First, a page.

Symbolism Thesaurus Entry: The Passage of Time



Every day we interact with objects, places and sensations that affect the way we think and feel. This can be used to the writer's advantage by planting symbols in the reader's path to reinforce a specific message, feeling or idea.

Look at the setting and the character's state of mind, and then think about what you want the reader to see. Is there a descriptive symbol or two that works naturally within the scene to help foreshadow an event or theme, or create insight into the character's emotional plight?

In Nature:

The seasons
Sunrise
Sunset
The changing landscape on a journey
Bleached bones lying in the sun
Sun and stars
The changing color of leaves
Birds building a nest, laying eggs, hatching, empty nest
Antler growth
A stream that starts as a trickle, becoming a river
Weather shifts: sunny skies to rain, light snowfall to blizzard, etc
Animal behavior (finding mates, raising family, packs, etc)
Birth and death
A bloom fading, wilting, becoming a papery husk
The height of trees
The quality of light
Day/night
Hibernation vs activity
Population growth or decline of species
The presence/lack of insects, bees, butterflies, mosquitoes, flies, etc
Flowering trees/bushes vs berry or fruit bearing
The height and lushness of grass and undergrowth
The changing condition of a path (a bare track, well used, overgrown)
Phases of the Moon
Position of the sun
Tide line
Temperature

In Society:

Meals (breakfast, lunch dinner)
Time cards at work
Stores opening/closing
Birthday parties
Holidays (Christmas, Halloween, Valentine's day, etc)
Summer sports shifting to winter sports (or vice-versa)
Summer recreation shifting to winter recreation (or vise-versa)
Hunting season
Planting, maintaining, harvesting (gardens, crops)
A campfire: raising it, the heat and crackles of flame, coals to cold ash
The gold watch on retirement
Being fired or let go
Paid holidays increasing year over year
Clocks
Bus/train schedules
Business hours
Matinees, dinner shows, late night movies
School bells/buzzers
Hunger
Fatigue
Landmark shows on TV (morning cartoons, morning news, afternoon soap operas, evening news)
Oven timers
A growing bank account
Before work, at work, after work
Construction
The condition of buildings or vehicles over time
Children or teens changing attitudes, skills, independence
Increased allowance
Rising prices for a staple item, inflation
Bank lending rates
Growth or decline of stocks
Baking (raw ingredients to shaping dough to hot from the oven)
The condition (fresh, stale, moldy) of fruit, bread, meat, or other perishables
A shift in trends, fashion, music, style, idols, interests
A change in illness (24 hour flu, getting over a cold, etc)
Stages of pregnancy
Yearly festivals, celebrations
Potty training
Weight gain or loss
How clothing fits (too loose, too tight)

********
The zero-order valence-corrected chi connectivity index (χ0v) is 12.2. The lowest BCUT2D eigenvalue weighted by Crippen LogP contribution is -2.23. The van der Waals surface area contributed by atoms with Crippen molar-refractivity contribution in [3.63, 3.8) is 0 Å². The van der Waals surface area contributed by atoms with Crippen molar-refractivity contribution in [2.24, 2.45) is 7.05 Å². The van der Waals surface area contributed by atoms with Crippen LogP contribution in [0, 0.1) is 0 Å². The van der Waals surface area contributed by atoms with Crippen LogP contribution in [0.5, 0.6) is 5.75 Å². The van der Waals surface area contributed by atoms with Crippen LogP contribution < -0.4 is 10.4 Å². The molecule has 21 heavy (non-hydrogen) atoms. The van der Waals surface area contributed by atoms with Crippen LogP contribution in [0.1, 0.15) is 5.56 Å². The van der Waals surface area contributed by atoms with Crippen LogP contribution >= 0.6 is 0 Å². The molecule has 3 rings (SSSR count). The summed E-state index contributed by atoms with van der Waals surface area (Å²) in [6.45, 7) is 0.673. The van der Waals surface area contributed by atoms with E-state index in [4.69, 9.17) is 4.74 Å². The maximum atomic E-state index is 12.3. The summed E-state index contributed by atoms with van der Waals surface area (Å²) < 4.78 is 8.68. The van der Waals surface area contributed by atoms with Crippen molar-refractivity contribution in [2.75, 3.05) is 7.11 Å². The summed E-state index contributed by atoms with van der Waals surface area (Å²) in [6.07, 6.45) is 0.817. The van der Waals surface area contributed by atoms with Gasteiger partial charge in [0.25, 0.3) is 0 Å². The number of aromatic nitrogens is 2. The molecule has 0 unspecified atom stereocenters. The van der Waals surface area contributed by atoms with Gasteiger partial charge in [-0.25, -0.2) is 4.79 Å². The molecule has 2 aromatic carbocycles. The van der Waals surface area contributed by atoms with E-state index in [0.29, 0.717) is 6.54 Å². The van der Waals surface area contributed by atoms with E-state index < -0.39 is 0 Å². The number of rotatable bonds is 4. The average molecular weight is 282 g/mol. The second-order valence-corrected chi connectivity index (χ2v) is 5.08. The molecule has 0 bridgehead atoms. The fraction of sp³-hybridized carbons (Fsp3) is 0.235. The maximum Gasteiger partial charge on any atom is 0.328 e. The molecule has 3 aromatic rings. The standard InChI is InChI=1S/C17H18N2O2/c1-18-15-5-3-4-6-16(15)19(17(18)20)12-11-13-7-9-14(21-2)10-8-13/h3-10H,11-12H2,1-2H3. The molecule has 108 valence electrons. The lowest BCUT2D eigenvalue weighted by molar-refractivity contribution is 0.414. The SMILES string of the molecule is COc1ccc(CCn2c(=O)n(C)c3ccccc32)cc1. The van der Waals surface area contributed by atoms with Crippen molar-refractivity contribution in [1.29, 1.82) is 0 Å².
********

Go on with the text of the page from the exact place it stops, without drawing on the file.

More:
These are just a few examples of things one might associate with a passage of time. Some are more powerful than others. A journey through a changing landscape is a strong symbol, and likely will not require reinforcement. However, a gold watch may not foreshadow a passage of time on its own. Let the story's tone decide if one strong symbol or several smaller ones work the best.
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14 comments:

S. Paul Bryan said...

This brings to mind the movie Cast Away. There is a point where the movie skips over a considerable amount of time (years?) yet I remember they did such a poor job of portraying it that it seemed at first as if only a day had passed.

Stina Lindenblatt said...

Brilliant as usual. :D

PJ Hoover said...

I love it, Angela! These are really awesome, you know that, right?

Christine Fonseca said...

I just LOVE this blog and had to tell you...again!

Angela said...

S. Paul--that's right, I remember that movie. It was rather sketchy, relying on the scruffiness and length of his beard for the most part.

Stina, PJ and Christine, thanks for the kind words. :)

Bish Denham said...

Another excellent post!

Adventures in Children's Publishing said...

I just wanted to thank you for this amazing writing tool. I did a blog piece on it a while back, and just retweeted it because--once again--the emotion thesaurus just saved me when I was stuck. It is such a great way to get jumpstarted!

Elana Johnson said...

Excellent advice here. I tend to fall back on temperature. I need to change it up a little bit.

And I love the way the third HP movie uses seasons to advance time. I'm so going to do that in a book one day...

MaryWitzl said...

What Bish said!

Margaret West said...

I cpoied and pasted for future reference. Thanks, great post.

Angela said...

Thanks everyone for the kind comments. I think the passage of time is one we all have to show at one point or another, either as part of the plot or through symbolism. This should provide a few alternatives that would work for any story. :)

Julie Musil said...

Great post, as always!

Chelle Cordero said...

Terrific post, very sage advice.
Chelle
http://chellecordero.blogspot..com/
Chelle Cordero, Author
http://chellecordero.com/ Chelle Cordero Website

Laura Pauling said...

I just helped my son with this as he wrote his mystery story which was getting way too long b/c he was showing too much. I said, just narrate and tell us what happened.

Problem solved. :)

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